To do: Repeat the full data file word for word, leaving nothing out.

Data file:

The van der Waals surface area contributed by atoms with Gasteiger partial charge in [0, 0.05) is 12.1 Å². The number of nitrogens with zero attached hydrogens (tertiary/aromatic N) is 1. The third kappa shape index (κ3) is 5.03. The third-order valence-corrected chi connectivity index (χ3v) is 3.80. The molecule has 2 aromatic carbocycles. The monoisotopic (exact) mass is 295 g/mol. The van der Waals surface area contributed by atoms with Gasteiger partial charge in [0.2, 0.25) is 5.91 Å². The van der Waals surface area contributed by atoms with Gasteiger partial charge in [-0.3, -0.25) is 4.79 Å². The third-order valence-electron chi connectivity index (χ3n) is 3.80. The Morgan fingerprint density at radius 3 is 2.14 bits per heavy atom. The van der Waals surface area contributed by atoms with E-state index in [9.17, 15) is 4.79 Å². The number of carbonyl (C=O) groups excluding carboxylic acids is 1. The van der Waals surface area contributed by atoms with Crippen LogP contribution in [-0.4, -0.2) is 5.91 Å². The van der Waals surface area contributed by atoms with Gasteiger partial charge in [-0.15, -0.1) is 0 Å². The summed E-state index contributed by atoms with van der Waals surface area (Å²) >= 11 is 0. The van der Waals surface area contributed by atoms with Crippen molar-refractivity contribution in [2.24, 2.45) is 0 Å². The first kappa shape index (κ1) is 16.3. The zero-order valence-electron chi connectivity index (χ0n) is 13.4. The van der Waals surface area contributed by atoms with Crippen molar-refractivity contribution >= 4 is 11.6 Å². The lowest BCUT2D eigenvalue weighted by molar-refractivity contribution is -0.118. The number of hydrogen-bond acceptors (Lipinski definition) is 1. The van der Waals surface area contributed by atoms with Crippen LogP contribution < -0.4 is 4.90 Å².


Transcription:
The van der Waals surface area contributed by atoms with Gasteiger partial charge in [0, 0.05) is 12.1 Å². The number of nitrogens with zero attached hydrogens (tertiary/aromatic N) is 1. The third kappa shape index (κ3) is 5.03. The third-order valence-corrected chi connectivity index (χ3v) is 3.80. The molecule has 2 aromatic carbocycles. The monoisotopic (exact) mass is 295 g/mol. The van der Waals surface area contributed by atoms with Gasteiger partial charge in [0.2, 0.25) is 5.91 Å². The van der Waals surface area contributed by atoms with Gasteiger partial charge in [-0.3, -0.25) is 4.79 Å². The third-order valence-electron chi connectivity index (χ3n) is 3.80. The Morgan fingerprint density at radius 3 is 2.14 bits per heavy atom. The van der Waals surface area contributed by atoms with E-state index in [9.17, 15) is 4.79 Å². The number of carbonyl (C=O) groups excluding carboxylic acids is 1. The van der Waals surface area contributed by atoms with Crippen LogP contribution in [-0.4, -0.2) is 5.91 Å². The van der Waals surface area contributed by atoms with Gasteiger partial charge in [-0.15, -0.1) is 0 Å². The summed E-state index contributed by atoms with van der Waals surface area (Å²) >= 11 is 0. The van der Waals surface area contributed by atoms with Crippen molar-refractivity contribution in [2.24, 2.45) is 0 Å². The first kappa shape index (κ1) is 16.3. The zero-order valence-electron chi connectivity index (χ0n) is 13.4. The van der Waals surface area contributed by atoms with Crippen molar-refractivity contribution >= 4 is 11.6 Å². The lowest BCUT2D eigenvalue weighted by molar-refractivity contribution is -0.118. The number of hydrogen-bond acceptors (Lipinski definition) is 1. The van der Waals surface area contributed by atoms with Crippen LogP contribution < -0.4 is 4.90 Å².